It’s easy to mock Christianity in the United States today, when its loudest voices seem to be those who stray the furthest from Jesus’s focus on the poor and dispossessed. Within this parched religious climate, the prints of Sister Corita Kent, currently on view at the Andy Warhol Museum, are like desert streams for those who still believe in the mobilizing power of faith to help bring about a more just society.
The Catholic nun’s tenacity as a feminist, civil rights activist, and antiwar demonstrator belied her prim black habit and fueled the silkscreens she made up until her death in 1986. “I am not brave enough to not pay my income tax and risk going to jail,” she once explained. “But I can say rather freely what I want to say with my art.” Rather than criticizing culture, she plumbed it for truth. Her text-driven, pop-inspired works freely reference not only scripture but also Beatles lyrics, company slogans, and even Albert Camus. “I should like to be able to love my country and still love justice,” quotes one print (from Camus) from 1968, the height of US involvement in the Vietnam War.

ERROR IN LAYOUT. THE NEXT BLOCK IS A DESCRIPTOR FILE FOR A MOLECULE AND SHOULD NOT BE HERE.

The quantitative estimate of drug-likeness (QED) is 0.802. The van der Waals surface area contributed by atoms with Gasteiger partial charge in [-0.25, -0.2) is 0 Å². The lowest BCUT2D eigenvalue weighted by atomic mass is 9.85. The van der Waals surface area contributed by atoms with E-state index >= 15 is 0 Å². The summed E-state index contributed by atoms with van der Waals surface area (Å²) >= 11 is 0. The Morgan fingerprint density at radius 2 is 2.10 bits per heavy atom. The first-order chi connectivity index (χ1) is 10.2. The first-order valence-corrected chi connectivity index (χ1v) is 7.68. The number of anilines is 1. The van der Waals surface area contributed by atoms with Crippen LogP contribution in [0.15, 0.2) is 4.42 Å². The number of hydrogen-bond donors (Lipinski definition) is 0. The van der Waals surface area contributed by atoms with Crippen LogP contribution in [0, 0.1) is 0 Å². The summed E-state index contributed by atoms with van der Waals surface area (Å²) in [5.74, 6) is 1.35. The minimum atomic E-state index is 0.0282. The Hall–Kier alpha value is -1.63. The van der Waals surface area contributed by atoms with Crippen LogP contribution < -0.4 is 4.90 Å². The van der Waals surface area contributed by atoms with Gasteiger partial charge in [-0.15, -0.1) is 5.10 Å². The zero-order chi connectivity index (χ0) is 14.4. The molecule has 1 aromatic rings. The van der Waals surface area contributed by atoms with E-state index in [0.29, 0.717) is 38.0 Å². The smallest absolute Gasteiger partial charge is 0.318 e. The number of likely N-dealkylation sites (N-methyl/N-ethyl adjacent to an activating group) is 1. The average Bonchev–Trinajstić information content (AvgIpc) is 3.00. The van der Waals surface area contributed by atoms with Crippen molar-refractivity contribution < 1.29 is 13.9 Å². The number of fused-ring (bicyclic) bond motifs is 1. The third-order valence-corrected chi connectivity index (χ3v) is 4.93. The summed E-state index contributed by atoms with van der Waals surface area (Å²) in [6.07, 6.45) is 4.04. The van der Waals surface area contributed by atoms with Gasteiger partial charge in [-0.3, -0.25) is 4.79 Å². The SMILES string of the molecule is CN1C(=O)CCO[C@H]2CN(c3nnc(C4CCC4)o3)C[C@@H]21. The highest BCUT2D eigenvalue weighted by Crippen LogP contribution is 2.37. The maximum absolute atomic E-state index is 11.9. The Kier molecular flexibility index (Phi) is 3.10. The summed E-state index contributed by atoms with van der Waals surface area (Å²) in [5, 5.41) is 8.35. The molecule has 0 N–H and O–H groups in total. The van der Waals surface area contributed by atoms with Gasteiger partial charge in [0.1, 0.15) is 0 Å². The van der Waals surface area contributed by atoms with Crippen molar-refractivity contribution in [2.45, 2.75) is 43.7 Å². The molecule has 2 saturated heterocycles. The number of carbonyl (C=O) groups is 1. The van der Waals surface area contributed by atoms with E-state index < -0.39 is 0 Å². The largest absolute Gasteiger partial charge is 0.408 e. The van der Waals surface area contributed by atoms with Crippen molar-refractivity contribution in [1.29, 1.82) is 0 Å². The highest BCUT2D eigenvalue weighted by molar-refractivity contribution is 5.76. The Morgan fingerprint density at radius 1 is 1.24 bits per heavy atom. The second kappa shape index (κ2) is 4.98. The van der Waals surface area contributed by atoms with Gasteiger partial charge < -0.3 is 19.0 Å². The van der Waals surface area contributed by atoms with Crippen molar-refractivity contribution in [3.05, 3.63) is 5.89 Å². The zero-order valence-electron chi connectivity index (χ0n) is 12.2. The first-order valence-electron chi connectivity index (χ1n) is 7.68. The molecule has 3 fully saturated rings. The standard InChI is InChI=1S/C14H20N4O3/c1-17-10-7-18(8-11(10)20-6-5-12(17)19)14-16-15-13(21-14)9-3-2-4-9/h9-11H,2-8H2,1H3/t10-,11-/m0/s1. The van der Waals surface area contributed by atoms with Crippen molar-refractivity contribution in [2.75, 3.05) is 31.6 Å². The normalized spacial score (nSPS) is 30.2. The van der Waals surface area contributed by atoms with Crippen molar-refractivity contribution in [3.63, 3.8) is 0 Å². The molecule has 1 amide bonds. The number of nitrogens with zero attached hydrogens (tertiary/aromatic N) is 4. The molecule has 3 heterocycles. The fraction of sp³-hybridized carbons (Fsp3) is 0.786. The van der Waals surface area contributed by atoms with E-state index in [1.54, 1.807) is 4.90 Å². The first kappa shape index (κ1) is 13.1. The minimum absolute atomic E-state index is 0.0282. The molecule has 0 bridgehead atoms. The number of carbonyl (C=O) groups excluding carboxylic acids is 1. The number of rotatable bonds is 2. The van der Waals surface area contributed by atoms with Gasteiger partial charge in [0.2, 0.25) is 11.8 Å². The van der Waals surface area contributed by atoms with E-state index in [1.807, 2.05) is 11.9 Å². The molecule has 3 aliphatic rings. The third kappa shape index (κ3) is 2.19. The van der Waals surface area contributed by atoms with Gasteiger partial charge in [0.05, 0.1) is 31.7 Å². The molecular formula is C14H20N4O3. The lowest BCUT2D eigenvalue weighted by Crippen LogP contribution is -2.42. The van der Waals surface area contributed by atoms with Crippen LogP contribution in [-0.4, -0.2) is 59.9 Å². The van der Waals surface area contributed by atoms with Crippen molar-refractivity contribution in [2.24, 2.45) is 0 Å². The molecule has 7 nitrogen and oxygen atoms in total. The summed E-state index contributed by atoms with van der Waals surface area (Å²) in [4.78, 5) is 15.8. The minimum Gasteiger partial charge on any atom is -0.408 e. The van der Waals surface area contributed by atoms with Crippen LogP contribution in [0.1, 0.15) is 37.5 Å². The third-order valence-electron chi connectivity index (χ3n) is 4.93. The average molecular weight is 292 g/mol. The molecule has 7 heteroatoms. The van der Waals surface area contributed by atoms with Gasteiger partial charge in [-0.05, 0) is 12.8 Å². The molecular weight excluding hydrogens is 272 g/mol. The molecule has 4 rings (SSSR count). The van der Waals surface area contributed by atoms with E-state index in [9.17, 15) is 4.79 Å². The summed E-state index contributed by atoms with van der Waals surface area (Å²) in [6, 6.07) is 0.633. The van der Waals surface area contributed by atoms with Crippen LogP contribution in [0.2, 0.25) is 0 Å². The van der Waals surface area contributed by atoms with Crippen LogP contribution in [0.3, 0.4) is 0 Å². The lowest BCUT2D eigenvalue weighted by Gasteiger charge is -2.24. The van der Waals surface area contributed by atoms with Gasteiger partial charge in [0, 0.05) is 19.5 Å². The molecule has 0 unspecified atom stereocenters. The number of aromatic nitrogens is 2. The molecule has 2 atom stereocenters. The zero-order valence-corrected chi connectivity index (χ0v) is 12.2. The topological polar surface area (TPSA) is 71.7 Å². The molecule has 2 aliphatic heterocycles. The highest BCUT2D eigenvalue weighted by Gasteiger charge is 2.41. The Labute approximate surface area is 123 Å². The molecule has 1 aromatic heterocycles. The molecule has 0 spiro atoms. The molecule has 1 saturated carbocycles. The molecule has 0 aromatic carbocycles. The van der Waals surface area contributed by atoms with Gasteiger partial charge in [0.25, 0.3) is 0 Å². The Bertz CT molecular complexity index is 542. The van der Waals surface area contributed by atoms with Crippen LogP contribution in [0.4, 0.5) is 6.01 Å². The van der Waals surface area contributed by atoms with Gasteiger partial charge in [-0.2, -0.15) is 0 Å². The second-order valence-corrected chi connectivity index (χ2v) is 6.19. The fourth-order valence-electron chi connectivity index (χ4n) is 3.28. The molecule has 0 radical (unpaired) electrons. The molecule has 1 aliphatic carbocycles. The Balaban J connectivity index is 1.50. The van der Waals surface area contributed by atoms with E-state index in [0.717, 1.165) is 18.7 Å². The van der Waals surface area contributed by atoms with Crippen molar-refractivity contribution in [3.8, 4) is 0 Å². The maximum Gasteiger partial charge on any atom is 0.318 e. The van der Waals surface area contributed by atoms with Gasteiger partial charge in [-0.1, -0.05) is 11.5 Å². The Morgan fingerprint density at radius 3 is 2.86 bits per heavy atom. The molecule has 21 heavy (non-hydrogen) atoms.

Despite her masterful oeuvre and serious reputation (John Cage, Buckminster Fuller, and Charles and Ray Eames all held her in high esteem), the artist has been mostly overlooked by museums until recently. Someday is Now: The Art of Corita Kent, organized by the Frances Young Tang Teaching Museum and Art Gallery at Skidmore College, reveals a sensitive, exuberant woman whose faith drove her to speak out on behalf of the weak and oppressed through her art.
Someday is Now: The Art of Corita Kent continues at the Andy Warhol Museum (117 Sandusky Street, Pittsburgh) through April 19.